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Beavers and people: lessons from Bavaria

Posted: Wednesday 15th November 2017 by DevonWildlifeTrust

Jake Chant - River Otter Beaver Trial OfficerJake Chant has been to see beavers in Bavaria

River Otter beaver Trial Field Officer Jake Chant recently took a fact-finding trip to Bavaria to see how people and beavers there are co-existing

My name is Jake Chant and I’m the Field Officer for the River Otter Beaver Trial. I’ve just come back from a trip to Bavaria.

Bavaria is a large state, about the size of the Republic of Ireland, in the South East of Germany. Beavers became extinct there in 1869 and were re-introduced in 1966.

The beaver population in Bavaria is now over 20,000. The purpose of the trip was to learn how people in Bavaria co-exist with beavers.

This image (above) shows a beaver pond in the Bavarian hills. A family of beavers live in the lodge at the centre of the pond. The beavers create habitats that support a huge range of other species including fish, birds and insects.

Here (above) we see the River Danube, Europe’s second largest river, as it runs through Bavaria. Beavers live in the river and build bankside lodges.

The pile of sticks at the side of the river make up part of a lodge. The lodge provides a home for the beavers and a safe habitat for small fish to shelter from predation. The beavers mainly eat willow which grows on the banks and on the islands within the river.

Beavers also live in ditches around farmland in the Danube floodplain (above). We visited a farmer who grew maize, hops and wheat. As beavers are a protected species in Germany the farmer could not shoot or remove the beavers. He could, however, remove dams that were located away from the main family lodge. This enabled him to continue to farm the area.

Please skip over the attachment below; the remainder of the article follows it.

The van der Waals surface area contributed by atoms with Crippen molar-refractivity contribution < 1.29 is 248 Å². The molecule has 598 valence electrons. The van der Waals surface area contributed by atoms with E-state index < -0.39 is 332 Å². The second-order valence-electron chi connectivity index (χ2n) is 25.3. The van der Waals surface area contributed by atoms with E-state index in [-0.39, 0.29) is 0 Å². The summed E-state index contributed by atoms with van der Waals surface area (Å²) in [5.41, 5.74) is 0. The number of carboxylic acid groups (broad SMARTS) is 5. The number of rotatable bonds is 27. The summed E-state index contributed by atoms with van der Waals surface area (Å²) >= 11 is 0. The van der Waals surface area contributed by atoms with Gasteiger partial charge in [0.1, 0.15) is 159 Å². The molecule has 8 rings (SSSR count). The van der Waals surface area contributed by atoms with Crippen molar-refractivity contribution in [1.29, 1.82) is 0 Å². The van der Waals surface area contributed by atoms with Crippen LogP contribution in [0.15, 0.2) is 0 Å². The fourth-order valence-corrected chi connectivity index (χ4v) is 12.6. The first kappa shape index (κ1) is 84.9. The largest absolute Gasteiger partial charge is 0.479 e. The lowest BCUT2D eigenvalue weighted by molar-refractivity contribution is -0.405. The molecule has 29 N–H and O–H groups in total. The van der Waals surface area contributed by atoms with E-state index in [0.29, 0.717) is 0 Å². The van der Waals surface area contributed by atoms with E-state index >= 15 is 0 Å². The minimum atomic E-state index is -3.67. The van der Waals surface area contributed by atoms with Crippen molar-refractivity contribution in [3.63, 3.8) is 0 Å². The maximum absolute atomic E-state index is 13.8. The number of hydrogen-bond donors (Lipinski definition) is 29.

Occasionally beavers end up in areas where they can’t be tolerated, such as sewage works or hydroelectric power stations. When this happens, the beavers are caught in traps and removed to holding pens (above). These beavers have become the source of many re-introduction projects across Europe.

The habitats at the bottom of this small valley (above) have been created by beavers. The land was purchased by the government to offset habitats lost during a housing development in the small town nearby.

Beavers moved into their new home and created a number of large ponds and other wetland habitats. Villages and towns downstream of beaver-made wetlands like this can spend less on flood defence infrastructure because the beavers made habitats holds back lots of water.


Please find more about and support the River Otter Beaver Trial and its pioneering work with these animals in the UK.

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